Hercinothrips femoralis

Hercinothrips femoralis (Reuter)

Common name: Banded greenhouse thrips, sugar beet thrips.

Taxonomic placing: Insecta, Hemimetabola, Thysanoptera, Terebrantia, Thripidae.

Geographical distribution: Most tropical and subtropical countries, in other regions in glasshouses. Distribution Maps of Plant Pests, 1979, Map # 402.

Host plants: Highly polyphagous.

Morphology: Adult body about 1.5 mm in length, mostly dark brown, with dark stripes across the forewings. The head, thorax, posterior abdominal segment and legs are yellow. The head is ornamented with reticulations. The larvae are pale-yellow with dark eyes.

Life history: A generation may be completed in 3-4 weeks at 25ºC and they live for 5-8 weeks. In tropical and subtropical regions all thrips stages may be found on host plants and generations are continuous the year around. In cooler countries the pest overwinters as adult. It aggregates in the shaded parts of trees, in hidden sites, often between leaf sheaths and stem. The pest usually reproduces by thelytoky, but a few males are often found. In the laboratory it can be reared on sugar beet leaf disks. .

Economic importance: A serious pest of many crops, including banana, citrus, beans, papaya, sugar beets, some ornamentals and others. Feeding induces the appearance of silvery spots on the fruits, which later turn brown, reducing market value. Damaged foliage becomes silvery, disfigured by the pest’s pellets appearing as small black spots and later turning brown and withering. When feeding on flowers, petals become flecked and deformed and buds may fail to open. On banana the thrips causes the fruit’s skin to turn silvery and then smoky-reddish, making it unmarketable. In addition, H. femoralis mechanically transmits a bacterial disease of beans.


Chemical control: Organophosphates and pyrethroids have been used for control.

Biological control: Only a few natural enemies of this pest have been found. Species of the anthocorid predator Orius were recorded in several regions. Foliar applications of entomopathogenic nematodes resulted in approximately 30-50 % mortality when tried at 25°C.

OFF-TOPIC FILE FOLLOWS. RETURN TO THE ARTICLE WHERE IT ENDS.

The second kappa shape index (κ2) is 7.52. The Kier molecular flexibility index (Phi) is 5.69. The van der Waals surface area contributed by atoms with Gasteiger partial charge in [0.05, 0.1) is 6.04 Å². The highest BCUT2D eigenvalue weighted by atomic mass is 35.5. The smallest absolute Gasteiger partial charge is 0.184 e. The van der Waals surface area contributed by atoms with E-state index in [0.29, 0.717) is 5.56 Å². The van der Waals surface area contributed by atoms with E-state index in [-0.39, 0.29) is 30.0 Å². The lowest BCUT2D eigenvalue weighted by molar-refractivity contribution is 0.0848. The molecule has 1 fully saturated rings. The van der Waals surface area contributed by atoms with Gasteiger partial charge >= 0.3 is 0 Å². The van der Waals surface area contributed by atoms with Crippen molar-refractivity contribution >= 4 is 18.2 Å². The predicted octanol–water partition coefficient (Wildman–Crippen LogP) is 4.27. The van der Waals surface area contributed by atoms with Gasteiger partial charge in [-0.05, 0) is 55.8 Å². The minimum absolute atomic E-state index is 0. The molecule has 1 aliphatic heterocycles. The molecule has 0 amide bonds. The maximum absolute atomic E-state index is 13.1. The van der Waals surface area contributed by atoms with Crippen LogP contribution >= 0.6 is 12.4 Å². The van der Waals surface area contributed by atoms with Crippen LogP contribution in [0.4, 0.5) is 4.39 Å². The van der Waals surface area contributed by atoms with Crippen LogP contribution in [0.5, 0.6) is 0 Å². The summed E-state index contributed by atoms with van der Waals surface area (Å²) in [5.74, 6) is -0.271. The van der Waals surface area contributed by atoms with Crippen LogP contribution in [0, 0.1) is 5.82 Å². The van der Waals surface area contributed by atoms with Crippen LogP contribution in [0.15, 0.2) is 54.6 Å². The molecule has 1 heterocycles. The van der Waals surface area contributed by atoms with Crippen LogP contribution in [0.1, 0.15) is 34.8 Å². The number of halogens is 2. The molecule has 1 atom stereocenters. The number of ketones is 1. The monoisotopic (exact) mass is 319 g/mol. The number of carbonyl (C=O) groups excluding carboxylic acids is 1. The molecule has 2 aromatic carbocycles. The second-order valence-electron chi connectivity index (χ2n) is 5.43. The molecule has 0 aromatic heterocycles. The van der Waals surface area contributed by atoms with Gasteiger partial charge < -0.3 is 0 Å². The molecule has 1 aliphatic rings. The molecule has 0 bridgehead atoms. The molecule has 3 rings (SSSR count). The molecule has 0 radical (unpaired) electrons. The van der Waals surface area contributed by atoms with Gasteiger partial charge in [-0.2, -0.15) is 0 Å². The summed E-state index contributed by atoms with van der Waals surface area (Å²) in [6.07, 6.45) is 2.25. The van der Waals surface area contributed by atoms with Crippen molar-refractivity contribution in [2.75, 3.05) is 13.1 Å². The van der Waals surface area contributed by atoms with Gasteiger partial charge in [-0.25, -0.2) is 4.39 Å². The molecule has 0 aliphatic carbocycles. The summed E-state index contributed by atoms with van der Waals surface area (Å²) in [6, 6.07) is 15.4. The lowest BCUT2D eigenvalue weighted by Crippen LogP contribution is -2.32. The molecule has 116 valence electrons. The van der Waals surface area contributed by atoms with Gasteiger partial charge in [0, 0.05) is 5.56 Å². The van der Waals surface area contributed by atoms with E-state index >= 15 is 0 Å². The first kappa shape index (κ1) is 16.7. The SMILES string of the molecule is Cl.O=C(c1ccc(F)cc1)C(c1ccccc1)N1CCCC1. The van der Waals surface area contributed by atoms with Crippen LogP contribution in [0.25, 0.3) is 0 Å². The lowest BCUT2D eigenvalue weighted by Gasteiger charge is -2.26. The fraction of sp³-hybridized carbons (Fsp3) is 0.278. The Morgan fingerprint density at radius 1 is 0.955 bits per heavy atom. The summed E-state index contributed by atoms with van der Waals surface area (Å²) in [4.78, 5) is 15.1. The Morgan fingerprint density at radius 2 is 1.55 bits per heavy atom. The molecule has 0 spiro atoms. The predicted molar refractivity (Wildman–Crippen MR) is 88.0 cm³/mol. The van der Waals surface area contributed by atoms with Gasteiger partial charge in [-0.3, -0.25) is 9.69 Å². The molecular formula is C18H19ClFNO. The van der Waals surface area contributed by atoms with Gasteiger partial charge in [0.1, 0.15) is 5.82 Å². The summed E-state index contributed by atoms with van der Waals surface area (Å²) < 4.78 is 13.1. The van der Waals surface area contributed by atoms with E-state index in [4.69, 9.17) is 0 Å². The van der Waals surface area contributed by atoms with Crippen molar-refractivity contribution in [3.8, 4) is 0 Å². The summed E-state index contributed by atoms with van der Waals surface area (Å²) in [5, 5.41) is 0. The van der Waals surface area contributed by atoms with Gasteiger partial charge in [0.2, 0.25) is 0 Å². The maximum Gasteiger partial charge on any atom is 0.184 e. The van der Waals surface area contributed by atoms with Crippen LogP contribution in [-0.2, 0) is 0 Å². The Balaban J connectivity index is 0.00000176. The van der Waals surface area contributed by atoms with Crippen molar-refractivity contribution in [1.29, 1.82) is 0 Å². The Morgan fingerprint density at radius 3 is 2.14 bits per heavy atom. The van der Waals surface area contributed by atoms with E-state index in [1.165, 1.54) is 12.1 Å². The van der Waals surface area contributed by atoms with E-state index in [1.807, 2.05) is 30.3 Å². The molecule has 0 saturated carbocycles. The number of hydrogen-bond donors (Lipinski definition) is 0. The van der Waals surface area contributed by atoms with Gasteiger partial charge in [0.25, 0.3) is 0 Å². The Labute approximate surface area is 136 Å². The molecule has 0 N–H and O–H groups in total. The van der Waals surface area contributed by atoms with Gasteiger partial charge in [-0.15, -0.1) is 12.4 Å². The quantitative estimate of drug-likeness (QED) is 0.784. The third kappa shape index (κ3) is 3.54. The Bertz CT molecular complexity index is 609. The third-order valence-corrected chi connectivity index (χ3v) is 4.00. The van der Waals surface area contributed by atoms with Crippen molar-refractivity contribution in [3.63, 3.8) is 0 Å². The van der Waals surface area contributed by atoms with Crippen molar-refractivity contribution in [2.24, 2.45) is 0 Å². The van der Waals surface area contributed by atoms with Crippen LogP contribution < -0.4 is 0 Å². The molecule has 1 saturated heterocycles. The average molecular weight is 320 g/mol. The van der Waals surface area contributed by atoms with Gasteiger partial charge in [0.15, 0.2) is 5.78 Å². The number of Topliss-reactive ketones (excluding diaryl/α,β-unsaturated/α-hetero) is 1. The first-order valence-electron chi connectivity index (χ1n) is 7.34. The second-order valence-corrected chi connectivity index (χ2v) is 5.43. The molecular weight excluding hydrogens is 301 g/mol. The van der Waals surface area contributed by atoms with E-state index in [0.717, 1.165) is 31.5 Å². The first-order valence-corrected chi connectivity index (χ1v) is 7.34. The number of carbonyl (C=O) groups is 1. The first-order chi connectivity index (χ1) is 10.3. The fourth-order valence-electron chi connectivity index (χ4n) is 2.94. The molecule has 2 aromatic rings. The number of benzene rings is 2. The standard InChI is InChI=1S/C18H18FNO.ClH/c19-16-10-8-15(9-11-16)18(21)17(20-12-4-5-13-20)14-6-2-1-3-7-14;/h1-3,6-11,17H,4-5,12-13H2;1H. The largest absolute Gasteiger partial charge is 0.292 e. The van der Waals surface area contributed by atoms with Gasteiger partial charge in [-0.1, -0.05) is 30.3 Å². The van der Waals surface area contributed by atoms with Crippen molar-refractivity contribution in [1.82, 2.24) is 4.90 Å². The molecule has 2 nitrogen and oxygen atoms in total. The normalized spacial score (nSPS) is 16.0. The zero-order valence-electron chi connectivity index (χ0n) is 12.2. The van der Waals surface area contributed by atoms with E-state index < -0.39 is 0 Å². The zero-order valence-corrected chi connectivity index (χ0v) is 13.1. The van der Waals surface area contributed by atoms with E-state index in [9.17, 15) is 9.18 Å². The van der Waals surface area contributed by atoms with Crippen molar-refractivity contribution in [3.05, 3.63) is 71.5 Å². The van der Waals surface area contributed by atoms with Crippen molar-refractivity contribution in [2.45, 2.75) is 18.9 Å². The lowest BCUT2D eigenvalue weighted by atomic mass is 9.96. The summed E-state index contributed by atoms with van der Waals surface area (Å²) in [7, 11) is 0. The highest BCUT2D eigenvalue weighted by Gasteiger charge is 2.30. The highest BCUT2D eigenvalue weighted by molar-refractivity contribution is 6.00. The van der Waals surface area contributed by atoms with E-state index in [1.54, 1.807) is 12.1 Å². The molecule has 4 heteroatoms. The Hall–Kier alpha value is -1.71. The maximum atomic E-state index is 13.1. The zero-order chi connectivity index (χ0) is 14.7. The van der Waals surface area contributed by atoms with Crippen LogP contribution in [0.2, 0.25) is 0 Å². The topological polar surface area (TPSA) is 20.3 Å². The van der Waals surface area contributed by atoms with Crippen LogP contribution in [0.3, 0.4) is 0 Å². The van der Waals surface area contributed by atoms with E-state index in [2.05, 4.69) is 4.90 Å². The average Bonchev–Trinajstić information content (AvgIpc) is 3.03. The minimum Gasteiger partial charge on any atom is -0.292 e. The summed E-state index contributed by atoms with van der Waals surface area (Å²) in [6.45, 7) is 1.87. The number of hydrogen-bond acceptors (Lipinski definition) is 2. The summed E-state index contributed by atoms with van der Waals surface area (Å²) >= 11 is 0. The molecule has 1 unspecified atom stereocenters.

Ben-Dov, Y., Klein, M. and Weizman, Z. 1986. Preliminary observations on the life history and control of the banana pest Hercinothrips femoralis (Reuter) (Thysanoptera: Thripidae) in Israel. Hassadeh 67: 284-286 (in Hebrew with an English abstract).

Buchanan, D. 1932. A bacterial disease of beans transmitted by Heliothrips femoralis Reut. Journal of Economic Entomology 25: 49-53.

Lacasa, A. and Martinez, M.a C, 1988: Notas sobre la biografía de Hercinothrips Femoralis (Reuter) (Thys.: Thripidae), potencial plaga en las plantas ornamentales. Boletín de Sanidad Vegetal Plagas 14: 67-75.

Laughlin, R. 1971. A culture method for Hercinothrips femoralis (Reuter) (Thysanoptera). Journal of the Australian Entomological Society 10: 301–303.

Oetting, R.D. and Beshear, R.J. 1980. Host selection and control of the banded greenhouse thrips on ornamentals. Journal of the Georgian Entomology Society 15: 475-479.

Roditakis, E., Mound, L.A. and Roditakis, N.E. 2006. First record in Crete of Hercinothrips femoralis in greenhouse banana plantations. Phytoparasitica 34: 488–490.

Trdan, S., Kužnik, L. and Vidrih, M. 2007. First results concerning the efficacy of entomopathogenic nema¬todes against Hercinothrips femoralis (Reuter). Acta Agriculturae Slovenica 89: 5–13.

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